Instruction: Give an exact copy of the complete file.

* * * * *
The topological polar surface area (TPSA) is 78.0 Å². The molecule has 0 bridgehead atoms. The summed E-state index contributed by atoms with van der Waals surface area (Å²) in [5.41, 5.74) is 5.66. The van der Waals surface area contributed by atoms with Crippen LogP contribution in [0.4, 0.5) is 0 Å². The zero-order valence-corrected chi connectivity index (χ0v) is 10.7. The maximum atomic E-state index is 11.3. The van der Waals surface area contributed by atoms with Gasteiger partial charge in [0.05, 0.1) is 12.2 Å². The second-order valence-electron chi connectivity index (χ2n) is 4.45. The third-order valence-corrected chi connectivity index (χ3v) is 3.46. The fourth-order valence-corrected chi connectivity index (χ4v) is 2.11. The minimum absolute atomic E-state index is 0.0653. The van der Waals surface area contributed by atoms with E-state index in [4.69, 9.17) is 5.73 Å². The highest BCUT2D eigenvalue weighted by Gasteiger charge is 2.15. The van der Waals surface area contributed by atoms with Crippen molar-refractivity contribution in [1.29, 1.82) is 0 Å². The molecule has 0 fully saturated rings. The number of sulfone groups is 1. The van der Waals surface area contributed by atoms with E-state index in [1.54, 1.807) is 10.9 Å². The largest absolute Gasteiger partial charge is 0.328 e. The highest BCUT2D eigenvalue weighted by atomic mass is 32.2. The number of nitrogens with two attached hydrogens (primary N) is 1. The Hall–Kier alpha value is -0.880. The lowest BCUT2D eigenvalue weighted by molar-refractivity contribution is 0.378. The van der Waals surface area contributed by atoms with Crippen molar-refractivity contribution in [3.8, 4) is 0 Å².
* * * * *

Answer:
The topological polar surface area (TPSA) is 78.0 Å². The molecule has 0 bridgehead atoms. The summed E-state index contributed by atoms with van der Waals surface area (Å²) in [5.41, 5.74) is 5.66. The van der Waals surface area contributed by atoms with Crippen LogP contribution in [0.4, 0.5) is 0 Å². The zero-order valence-corrected chi connectivity index (χ0v) is 10.7. The maximum atomic E-state index is 11.3. The van der Waals surface area contributed by atoms with Gasteiger partial charge in [0.05, 0.1) is 12.2 Å². The second-order valence-electron chi connectivity index (χ2n) is 4.45. The third-order valence-corrected chi connectivity index (χ3v) is 3.46. The fourth-order valence-corrected chi connectivity index (χ4v) is 2.11. The minimum absolute atomic E-state index is 0.0653. The van der Waals surface area contributed by atoms with E-state index in [4.69, 9.17) is 5.73 Å². The highest BCUT2D eigenvalue weighted by Gasteiger charge is 2.15. The van der Waals surface area contributed by atoms with Crippen molar-refractivity contribution in [1.29, 1.82) is 0 Å². The molecule has 0 fully saturated rings. The number of sulfone groups is 1. The van der Waals surface area contributed by atoms with E-state index in [1.54, 1.807) is 10.9 Å². The largest absolute Gasteiger partial charge is 0.328 e. The highest BCUT2D eigenvalue weighted by atomic mass is 32.2. The number of nitrogens with two attached hydrogens (primary N) is 1. The Hall–Kier alpha value is -0.880. The lowest BCUT2D eigenvalue weighted by molar-refractivity contribution is 0.378. The van der Waals surface area contributed by atoms with Crippen molar-refractivity contribution in [3.8, 4) is 0 Å².